Understanding some native accents and dialects and also foreign accents takes effort and time. Find out how you can build up your skills to understand a wider range of people and their English.
Here are some interesting links for you. 7 tips for preparing for the IELTS Test from Yago.sg 20 Tips for Learning your First Second Language from ReturnofKings.com – I believe he means ‘first additional language’ but let’s not split hairs – via @SayHowDoYouDo How to read and understand a scientific paper for non-scientists from IFLScience.com … [Read more…]
On Monday there was a little bit of travel English with a guide to booking hotel rooms. On Tuesday there was vocabulary, with a post about describing solutions to problems. This week’s podcast was about crime. There was a post about being aware of common homophones on Thursday. Yesterday we topped off the week with … [Read more…]
Whenever you write, it is advisable to vary your sentence structures in order to keep your readers’ interest. In this post, I’ll show you an easy way to do this using relative clauses.
When you listen to people speaking it is easy to misunderstand if you are not aware of homophones (words that sound the same). This is especially true in standardised tests like TOEIC, TOEFL and IELTS but also in everyday situations as well. Some common homophones and near homophones are: ate eight blew blue check Czech … [Read more…]
In this podcast I’m talking about crime, punishment and a deterrant. What’s appropriate and what isn’t? 20140625_crime.mp3 The podcast is also available in the iTunes Store by searching for Get Great English or clicking here. Also, you can stream it on Stitcher here or in the sidebar.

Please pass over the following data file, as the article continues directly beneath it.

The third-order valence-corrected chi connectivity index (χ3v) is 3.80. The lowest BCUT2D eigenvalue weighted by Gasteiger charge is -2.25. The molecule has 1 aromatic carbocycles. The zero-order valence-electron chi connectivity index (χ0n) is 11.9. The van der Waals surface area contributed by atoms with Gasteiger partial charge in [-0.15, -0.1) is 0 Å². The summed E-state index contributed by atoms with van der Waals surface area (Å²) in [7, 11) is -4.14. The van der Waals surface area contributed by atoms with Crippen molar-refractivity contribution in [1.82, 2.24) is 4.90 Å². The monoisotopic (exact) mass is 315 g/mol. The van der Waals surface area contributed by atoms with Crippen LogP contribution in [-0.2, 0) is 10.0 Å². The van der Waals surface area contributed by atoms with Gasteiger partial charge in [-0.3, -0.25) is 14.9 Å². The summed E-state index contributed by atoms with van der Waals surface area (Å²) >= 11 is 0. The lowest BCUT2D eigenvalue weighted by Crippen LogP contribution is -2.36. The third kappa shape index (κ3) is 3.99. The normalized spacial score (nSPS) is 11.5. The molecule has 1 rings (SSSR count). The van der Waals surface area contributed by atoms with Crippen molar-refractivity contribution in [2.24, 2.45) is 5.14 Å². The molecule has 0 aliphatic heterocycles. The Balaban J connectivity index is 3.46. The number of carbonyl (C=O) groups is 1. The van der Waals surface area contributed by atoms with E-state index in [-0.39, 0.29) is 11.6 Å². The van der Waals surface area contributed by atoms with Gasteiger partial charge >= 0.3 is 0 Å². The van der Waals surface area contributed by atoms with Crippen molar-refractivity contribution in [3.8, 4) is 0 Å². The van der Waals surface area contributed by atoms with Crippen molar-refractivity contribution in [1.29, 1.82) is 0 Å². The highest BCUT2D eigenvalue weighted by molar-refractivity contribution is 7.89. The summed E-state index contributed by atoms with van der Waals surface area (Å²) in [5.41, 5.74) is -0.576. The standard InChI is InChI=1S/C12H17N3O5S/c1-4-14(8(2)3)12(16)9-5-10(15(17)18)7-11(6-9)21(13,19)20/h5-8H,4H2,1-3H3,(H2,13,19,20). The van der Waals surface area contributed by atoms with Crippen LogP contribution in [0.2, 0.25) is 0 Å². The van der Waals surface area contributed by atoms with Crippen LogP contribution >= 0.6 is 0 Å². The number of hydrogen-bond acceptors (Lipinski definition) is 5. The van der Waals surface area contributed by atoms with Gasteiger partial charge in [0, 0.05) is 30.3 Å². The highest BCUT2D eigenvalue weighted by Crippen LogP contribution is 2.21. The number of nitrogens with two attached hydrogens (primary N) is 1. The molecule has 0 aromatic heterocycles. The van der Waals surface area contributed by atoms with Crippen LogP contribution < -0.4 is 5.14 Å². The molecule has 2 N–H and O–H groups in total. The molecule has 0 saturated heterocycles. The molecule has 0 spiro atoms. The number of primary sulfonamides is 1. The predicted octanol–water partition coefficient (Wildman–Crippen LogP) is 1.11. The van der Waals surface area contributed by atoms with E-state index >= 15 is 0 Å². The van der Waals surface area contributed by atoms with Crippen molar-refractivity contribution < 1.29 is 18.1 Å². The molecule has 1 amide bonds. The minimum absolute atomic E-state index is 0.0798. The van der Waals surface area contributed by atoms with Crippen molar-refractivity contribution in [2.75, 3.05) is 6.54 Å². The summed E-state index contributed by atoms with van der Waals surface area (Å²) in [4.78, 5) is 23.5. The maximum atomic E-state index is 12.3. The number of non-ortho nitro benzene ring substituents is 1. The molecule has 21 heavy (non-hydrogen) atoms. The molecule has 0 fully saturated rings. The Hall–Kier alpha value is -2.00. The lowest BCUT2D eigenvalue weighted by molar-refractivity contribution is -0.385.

Some things are so difficult that you need a solution for them. Here are some different words and phrases that can be used to talk about the answer to your problem. answer “One answer to the energy crisis is simply using less energy.” cure “Most of the medical research budget is spent on looking for … [Read more…]
When you book hotel rooms, it is important to know what kind of rooms you need. A single room has one single bed. A twin room has two single beds. A double room has one double bed. A suite usually has a double bed and a living room facility and often also has private dining … [Read more…]
OK, let’s kick things off with a post about space. To follow up, I posted about colloquial pronouns you never get taught. On Wednesday, the podcast was about feelings using adjectives and prepositions. After that there was a post about regrets. On Friday I put up a video about sequencing step-by-step processes with the example … [Read more…]
When you start learning a language everything is unknown. You take in vocabulary and grammar and make fast progress in making those new, unknown words become old, known words. The speed of progress becomes normal. What most language learners aren’t prepared for is the plateau at the intermediate level, where there is less clear meaning. … [Read more…]